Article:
There is a converation about pacifism going on on the thread about the South African film about a black, revoluionary Jesus. I thought an excerpt from this piece, which will appear in the February issue of our diocesan newspaper might be food for thought.

Bonhoeffer, a Lutheran, is recognized as one of the 20th century’s greatest theologians. A German citizen, he was hanged by the Nazis after participating in a plot to kill Adolf Hitler.

“The compelling story of his life and what he did, and also the writing he left – the themes – much of it could have been written yesterday,” said Wayne W. Floyd, director of the Cathedral College Center for Christian Formation. Floyd is general editor of the complete English edition of Bonhoeffer’s writings, Dietrich Bonhoeffer Works. (….)

The central paradox of Bonhoeffer’s life, Floyd said, is that “here you have someone who was a dedicated pacifist, participated in a plot to assassinate the legally elected leader of his country and preached some of the most profound sermons on loving your neighbor.”

This tension – between following Christ and conspiring to commit murder – is central to understanding Bonhoeffer, Floyd said.

“We would have liked him to be a nonviolent resister like Martin Luther King Jr. or give us a justification for killing our enemy,” Floyd said. Instead, Bonhoeffer always maintained that murder was wrong—yet he actively plotted, with the German military intelligence officers and others, to kill Hitler.

“This is a sinful proposition, and I become a sinner by taking this action, but I am called by God to take this action on behalf of other people,” said Lori Brandt Hale, assistant professor of religion at Augsburg College, Minn., in the first lecture of the series.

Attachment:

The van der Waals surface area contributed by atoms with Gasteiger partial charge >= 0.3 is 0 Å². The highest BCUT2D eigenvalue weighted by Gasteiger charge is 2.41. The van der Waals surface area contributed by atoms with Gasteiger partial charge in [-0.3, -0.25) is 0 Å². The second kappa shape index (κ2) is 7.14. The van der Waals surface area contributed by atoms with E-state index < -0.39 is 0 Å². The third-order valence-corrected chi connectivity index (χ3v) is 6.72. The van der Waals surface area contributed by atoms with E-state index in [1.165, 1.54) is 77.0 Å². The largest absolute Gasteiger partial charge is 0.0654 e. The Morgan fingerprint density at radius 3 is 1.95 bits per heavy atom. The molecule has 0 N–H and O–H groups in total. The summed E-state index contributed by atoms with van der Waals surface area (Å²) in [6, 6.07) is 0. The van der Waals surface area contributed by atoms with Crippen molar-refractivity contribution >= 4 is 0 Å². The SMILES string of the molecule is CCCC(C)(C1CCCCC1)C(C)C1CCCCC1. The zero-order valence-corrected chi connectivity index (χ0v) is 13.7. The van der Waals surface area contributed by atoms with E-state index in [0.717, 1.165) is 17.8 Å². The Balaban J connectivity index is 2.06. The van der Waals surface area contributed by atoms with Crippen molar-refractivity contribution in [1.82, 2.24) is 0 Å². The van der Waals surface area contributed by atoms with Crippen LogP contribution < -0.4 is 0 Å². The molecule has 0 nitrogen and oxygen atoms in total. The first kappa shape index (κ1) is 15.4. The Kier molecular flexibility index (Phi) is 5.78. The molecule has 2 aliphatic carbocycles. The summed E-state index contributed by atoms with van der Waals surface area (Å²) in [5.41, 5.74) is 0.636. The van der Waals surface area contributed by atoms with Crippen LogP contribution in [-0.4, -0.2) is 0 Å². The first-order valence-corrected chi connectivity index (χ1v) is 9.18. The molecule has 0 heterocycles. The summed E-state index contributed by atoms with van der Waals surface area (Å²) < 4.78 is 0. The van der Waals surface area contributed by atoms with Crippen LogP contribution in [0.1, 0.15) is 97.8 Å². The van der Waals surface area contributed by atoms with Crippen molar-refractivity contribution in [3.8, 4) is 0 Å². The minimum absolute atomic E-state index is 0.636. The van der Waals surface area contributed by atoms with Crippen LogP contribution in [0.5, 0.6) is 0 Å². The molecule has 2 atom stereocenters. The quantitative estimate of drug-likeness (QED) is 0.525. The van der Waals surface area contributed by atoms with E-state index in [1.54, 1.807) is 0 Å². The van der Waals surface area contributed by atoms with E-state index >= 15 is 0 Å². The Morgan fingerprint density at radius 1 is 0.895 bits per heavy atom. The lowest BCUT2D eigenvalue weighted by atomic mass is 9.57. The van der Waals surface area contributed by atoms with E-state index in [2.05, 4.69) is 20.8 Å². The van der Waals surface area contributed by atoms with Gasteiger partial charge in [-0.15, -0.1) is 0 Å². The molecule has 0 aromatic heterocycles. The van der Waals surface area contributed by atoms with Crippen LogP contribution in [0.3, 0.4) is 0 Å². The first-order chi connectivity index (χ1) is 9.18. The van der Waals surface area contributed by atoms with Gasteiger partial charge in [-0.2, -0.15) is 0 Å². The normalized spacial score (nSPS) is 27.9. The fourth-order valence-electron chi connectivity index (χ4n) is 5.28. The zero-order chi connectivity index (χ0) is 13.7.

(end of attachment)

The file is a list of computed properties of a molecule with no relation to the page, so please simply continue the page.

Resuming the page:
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Hale kicked off the five-part series by describing how Bonhoeffer defined the church as a community of those who are willing to give up their lives for their friends. She spoke of how he abandoned his call to “love your enemies” to take what he called “responsible action” against them. Bonhoeffer, she said, “willingly accepts guilt as part of his call to responsible action, on behalf of, and out of love for, others who are suffering.”

Bonhoeffer believed “what God wants me to do and the church to do is stand in the place of the guilty and suffer the guilt of the guilty,” Floyd said. “And this is what Jesus did.”

The series will examine Bonhoeffer’s theology—from his conviction that Christ is in community to his belief that the Beatitudes are a central Christian text – and also will look at his writings from prison. Later in the series Josiah Young, professor of systematic theology at Wesley Theological Seminary, will speak about how Bonhoeffer’s U.S. experience – he spent a year at New York’s Union Seminary in 1930 – gave him the perspective to recognize racism in his own country.

In addition to the lecture series, numerous other events are planned on the close to commemorate Bonhoeffer’s life.

A screening of “Bonhoeffer” an award-winning documentary, followed by a discussion with producer Martin Doblmeier is set for 7 to 9 p.m. Feb. 1. At 4 p.m. Feb. 5, there will be a Choral Evensong with prayers and readings by Lutheran and Episcopal leaders at Washington National Cathedral. A lecture by holocaust scholar Victoria Barnett titled, “Confessing Christ: The Preaching Witness of Bonhoeffer,” is set for 7:30 p.m. Feb. 7; and “Bonhoeffer’s Spirituality and Sermons” a residential retreat at the Cathedral College will take place Feb. 7-10. For more information or to register, visit

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